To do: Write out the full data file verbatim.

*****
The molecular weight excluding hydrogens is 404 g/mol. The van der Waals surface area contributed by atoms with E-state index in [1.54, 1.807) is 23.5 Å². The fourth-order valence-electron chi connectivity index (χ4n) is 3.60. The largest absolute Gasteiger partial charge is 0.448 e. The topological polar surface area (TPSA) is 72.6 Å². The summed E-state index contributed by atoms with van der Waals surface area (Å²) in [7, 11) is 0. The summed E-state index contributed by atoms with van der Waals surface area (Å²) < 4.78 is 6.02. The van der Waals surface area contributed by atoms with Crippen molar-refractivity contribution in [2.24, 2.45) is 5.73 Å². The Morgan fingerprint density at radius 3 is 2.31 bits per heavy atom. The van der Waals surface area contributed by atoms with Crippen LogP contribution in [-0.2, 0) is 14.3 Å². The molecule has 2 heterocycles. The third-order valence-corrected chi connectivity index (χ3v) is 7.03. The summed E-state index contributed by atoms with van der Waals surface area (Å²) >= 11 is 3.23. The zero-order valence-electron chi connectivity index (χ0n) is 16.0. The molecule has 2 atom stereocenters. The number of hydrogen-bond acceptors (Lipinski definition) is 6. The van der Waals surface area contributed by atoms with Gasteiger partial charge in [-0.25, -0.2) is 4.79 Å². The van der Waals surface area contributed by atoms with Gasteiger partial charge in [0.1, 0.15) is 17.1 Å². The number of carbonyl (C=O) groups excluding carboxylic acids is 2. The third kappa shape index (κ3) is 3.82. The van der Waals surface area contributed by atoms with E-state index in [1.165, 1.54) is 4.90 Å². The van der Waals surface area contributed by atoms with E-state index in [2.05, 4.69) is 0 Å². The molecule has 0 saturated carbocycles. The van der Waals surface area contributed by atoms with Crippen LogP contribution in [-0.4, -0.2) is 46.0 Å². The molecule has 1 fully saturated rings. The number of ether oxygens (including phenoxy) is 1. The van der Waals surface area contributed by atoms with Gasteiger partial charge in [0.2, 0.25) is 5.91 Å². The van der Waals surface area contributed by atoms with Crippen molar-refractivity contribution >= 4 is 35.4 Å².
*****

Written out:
The molecular weight excluding hydrogens is 404 g/mol. The van der Waals surface area contributed by atoms with E-state index in [1.54, 1.807) is 23.5 Å². The fourth-order valence-electron chi connectivity index (χ4n) is 3.60. The largest absolute Gasteiger partial charge is 0.448 e. The topological polar surface area (TPSA) is 72.6 Å². The summed E-state index contributed by atoms with van der Waals surface area (Å²) in [7, 11) is 0. The summed E-state index contributed by atoms with van der Waals surface area (Å²) < 4.78 is 6.02. The van der Waals surface area contributed by atoms with Crippen molar-refractivity contribution in [2.24, 2.45) is 5.73 Å². The Morgan fingerprint density at radius 3 is 2.31 bits per heavy atom. The van der Waals surface area contributed by atoms with Crippen LogP contribution in [-0.2, 0) is 14.3 Å². The molecule has 2 heterocycles. The third-order valence-corrected chi connectivity index (χ3v) is 7.03. The summed E-state index contributed by atoms with van der Waals surface area (Å²) >= 11 is 3.23. The zero-order valence-electron chi connectivity index (χ0n) is 16.0. The molecule has 2 atom stereocenters. The number of hydrogen-bond acceptors (Lipinski definition) is 6. The van der Waals surface area contributed by atoms with Gasteiger partial charge in [-0.25, -0.2) is 4.79 Å². The van der Waals surface area contributed by atoms with Gasteiger partial charge in [0.1, 0.15) is 17.1 Å². The number of carbonyl (C=O) groups excluding carboxylic acids is 2. The third kappa shape index (κ3) is 3.82. The van der Waals surface area contributed by atoms with E-state index in [1.165, 1.54) is 4.90 Å². The van der Waals surface area contributed by atoms with E-state index in [2.05, 4.69) is 0 Å². The molecule has 0 saturated carbocycles. The van der Waals surface area contributed by atoms with Crippen LogP contribution in [-0.4, -0.2) is 46.0 Å². The molecule has 1 fully saturated rings. The number of ether oxygens (including phenoxy) is 1. The van der Waals surface area contributed by atoms with Gasteiger partial charge in [0.2, 0.25) is 5.91 Å². The van der Waals surface area contributed by atoms with Crippen molar-refractivity contribution >= 4 is 35.4 Å².